A significant concern for using cannabis with anti-cancer treatment was raised in patients undergoing immunotherapy. A retrospective observational study evaluated the influence of cannabis during nivolumab therapy in 140 patients with advanced melanoma, non-small-cell lung cancer, and renal cell carcinoma [310]. In this study, 89 patients received nivolumab and 51 received nivolumab and cannabis. As a result, cannabis reduced the response rate to immunotherapy. It was shown that the response rate to nivolumab alone was 37.5%, and for nivolumab, with cannabis, it was only 15.9%. However, there was no difference in overall survival [310]. Another prospective observational study from the same group followed 102 patients with metastatic cancers that started immunotherapy. In this study, 68 patients received immunotherapy, and 34 were on immunotherapy while using cannabis. Participants using cannabis had 39% of clinical benefit, whereas patients receiving immunotherapy had 59%. Moreover, in a cannabis arm, the tumor progression took 3.4 months compared to nonusers, for whom it took 13.1 months. The overall survival in cannabis users was only 6.4 months, and for patients on immunotherapy, it was 28.5 months. These results may be related to the immunosuppressive effects of cannabinoids, and cannabis use should be carefully considered in patients on immune checkpoint inhibitors [311].

6.2. Cannabis for Palliative Care

Cancer patients are accessing cannabis to alleviate various symptoms and improve their quality of life. Cannabis medication may reduce the devastating symptoms experienced by cancer patients, such as pain, emesis, anxiety, loss of appetite, and poor sleep quality [320]. A cross-sectional survey of 936 cancer patients revealed that 24% considered themselves active cannabis users. The reasons for cannabis ingestion were to alleviate the physical symptoms such as pain, nausea, and loss of appetite (75%); neuropsychiatric symptoms (63%), recreational use (35%), and cancer treatment (26%) [321]. Thus, the addition of cannabinoids to cancer care seems inevitable regardless of the legislation procedures. However, what if the usage of cannabis as palliative care is affecting the conventional anti-cancer treatment? We already discussed that cannabinoids have anti-cancer properties. However, they can affect drug metabolism and have a negative impact on immunotherapy. Thus, there is a huge need for clinical trials regarding the specific anti-cancer therapy and cannabinoid use to uncover their antineoplastic benefits, as well as to ensure the safe conditions for their ingestion by cancer patients.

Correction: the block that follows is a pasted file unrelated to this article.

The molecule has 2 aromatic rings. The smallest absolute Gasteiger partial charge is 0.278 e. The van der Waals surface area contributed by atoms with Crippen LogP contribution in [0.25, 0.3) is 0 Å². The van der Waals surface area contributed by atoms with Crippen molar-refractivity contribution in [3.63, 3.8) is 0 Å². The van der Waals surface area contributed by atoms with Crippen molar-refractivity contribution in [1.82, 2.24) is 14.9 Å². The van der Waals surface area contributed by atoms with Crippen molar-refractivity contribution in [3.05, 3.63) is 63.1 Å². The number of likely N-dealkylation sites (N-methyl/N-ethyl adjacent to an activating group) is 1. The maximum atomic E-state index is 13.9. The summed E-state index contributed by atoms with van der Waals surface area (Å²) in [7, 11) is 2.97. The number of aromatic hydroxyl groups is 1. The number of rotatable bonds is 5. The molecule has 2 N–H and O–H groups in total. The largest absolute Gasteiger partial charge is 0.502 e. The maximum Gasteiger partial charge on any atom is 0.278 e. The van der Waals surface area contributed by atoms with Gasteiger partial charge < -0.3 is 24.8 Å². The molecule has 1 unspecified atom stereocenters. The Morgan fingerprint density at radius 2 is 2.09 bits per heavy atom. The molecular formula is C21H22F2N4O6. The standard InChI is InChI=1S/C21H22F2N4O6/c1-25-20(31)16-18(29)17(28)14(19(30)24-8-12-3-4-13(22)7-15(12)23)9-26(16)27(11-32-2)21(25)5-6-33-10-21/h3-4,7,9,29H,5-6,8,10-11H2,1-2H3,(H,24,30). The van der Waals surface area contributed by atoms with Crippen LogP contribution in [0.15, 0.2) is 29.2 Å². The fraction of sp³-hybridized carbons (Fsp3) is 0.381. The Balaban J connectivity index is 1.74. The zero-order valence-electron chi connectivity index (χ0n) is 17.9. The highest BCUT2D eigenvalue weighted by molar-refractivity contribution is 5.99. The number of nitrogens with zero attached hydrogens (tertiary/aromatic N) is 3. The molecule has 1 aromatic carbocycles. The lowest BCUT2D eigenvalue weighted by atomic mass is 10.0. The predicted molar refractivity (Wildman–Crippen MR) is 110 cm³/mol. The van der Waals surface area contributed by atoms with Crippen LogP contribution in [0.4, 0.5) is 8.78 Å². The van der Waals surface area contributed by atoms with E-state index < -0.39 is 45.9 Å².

6.2.1. Cannabis for Pain

Pain is one of the most devastating symptoms in patients with advanced cancer. It is estimated that eight out of ten patients with advanced cancer experience moderate to severe pain, and around 55% of cancer patients have chronic cancer-related pain. The mechanism of cancer-related pain can be inflammation, invasion of organs, or nerve injury. Opioids are the essential treatment for cancer-related pain; however, they cause addiction, and the overdose can be lethal [322]. Thus, adjusting or lowering the dose of opioids and maintaining an analgesic effect is crucial for cancer patients.
Both cannabinoid and opioid receptors have similar neural transduction systems and are expressed in the parts of the brain responsible for nociception, such as periaqueductal gray, raphe nuclei, and central–medial thalamic nuclei [323]. Moreover, CB1 and μ-opioid receptors colocalize in peripheral pain afferent neurons [324]. The cannabinoid signaling in pain is related to the distribution of CB1 receptors in the spinal dorsal horn. CB1 receptors in presynaptic neurons are colocalized with transient receptor potential cation channel 1. Activation of the CB1 receptor decreases calcium influx, resulting in the lower release of neurotransmitters [325]. The CB1 receptors present in postsynaptic neurons cause an increase in potassium influx that results in hyperpolarization and reduction of neuron excitability [326]. It was also observed that CB2 receptors could indirectly stimulate opioid receptors in afferent pathways, thus enhancing the analgesic effects of opiates [327]. There is also evidence that anandamide, 2-AG, and exogenous cannabinoids can interact with opioid receptors [328]. All these data support the idea that cannabinoids may exert an antinociceptive effect alone and in combination with opiates.